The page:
Weathering and mass movement in river valleys
Weathering in river valleys
Weathering is the breakdown of rock in situ. Weathering occurs along the river valley and channel sides. Mechanical, biological and chemical weathering can all happen in river landscapes.
Mechanical weathering is the breakdown of rock without any changes in its chemical composition. An example of mechanical weathering is freeze-thaw. Freeze-thaw weathering occurs when the temperature alternates above and below freezing.
Chemical weathering involves the breakdown of rock caused by changes in its chemical composition. For example, some rocks consist of minerals that dissolve in water. Minerals are dissolved and washed away when it rains, breaking down the rock. This is known as dissolution weathering.
Carbonation weathering is another form of chemical weathering. The process involves slightly acidic rainwater reacting with minerals, causing them to dissolve, breaking the rock down.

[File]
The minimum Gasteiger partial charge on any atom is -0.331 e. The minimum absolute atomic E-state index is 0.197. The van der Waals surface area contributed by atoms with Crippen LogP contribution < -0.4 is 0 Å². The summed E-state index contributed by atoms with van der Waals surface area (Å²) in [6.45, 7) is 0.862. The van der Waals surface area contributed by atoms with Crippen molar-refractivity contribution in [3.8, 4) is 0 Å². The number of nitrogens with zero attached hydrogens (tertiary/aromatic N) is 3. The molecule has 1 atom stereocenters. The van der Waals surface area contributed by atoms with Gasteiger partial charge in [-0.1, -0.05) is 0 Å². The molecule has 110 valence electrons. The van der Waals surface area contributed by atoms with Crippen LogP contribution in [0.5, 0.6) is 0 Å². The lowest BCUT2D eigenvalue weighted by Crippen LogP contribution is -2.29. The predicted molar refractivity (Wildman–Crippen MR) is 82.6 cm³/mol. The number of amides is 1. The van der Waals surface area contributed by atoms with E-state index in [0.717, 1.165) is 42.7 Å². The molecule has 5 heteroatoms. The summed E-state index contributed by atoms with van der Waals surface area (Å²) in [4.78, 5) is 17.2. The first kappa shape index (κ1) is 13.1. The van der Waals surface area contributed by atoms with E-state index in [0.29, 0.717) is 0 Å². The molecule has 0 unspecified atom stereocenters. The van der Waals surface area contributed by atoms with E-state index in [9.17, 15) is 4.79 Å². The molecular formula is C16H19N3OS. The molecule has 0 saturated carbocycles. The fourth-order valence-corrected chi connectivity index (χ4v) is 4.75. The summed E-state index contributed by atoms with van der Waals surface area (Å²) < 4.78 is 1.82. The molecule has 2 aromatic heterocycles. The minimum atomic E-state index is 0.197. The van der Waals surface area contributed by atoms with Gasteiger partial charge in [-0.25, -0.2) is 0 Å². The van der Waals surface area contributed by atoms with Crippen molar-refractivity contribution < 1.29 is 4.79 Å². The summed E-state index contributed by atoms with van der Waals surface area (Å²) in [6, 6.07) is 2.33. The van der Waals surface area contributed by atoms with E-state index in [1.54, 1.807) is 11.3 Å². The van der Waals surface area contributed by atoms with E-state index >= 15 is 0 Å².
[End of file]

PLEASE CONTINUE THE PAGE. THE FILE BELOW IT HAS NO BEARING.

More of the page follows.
Biological weathering involves rock being broken down by living things. An example of this involves plant roots breaking down rocks by growing in cracks and splitting them apart. The image below illustrates this.
Mass movement in river valleys
Mass movement is the down-slope movement of material under gravity. Slides and slumps are examples of mass movement in river landscapes. In slides, material moves in a straight line, whereas slumping moves with rotation.
When a river erodes the base of a valley side, it can cause undercutting. The material above is no longer supported, leading to the increased risk of mass movement occurring.
The additional weight of saturated soil and water lubricating the valley sides can increase the likelihood of mass movement occurring.
Mass movement is also more likely to occur when weathering processes are active in a river valley.
A mass movement can contribute additional material to a river’s load, increasing erosion along the river’s course and deposition in the lower stages.
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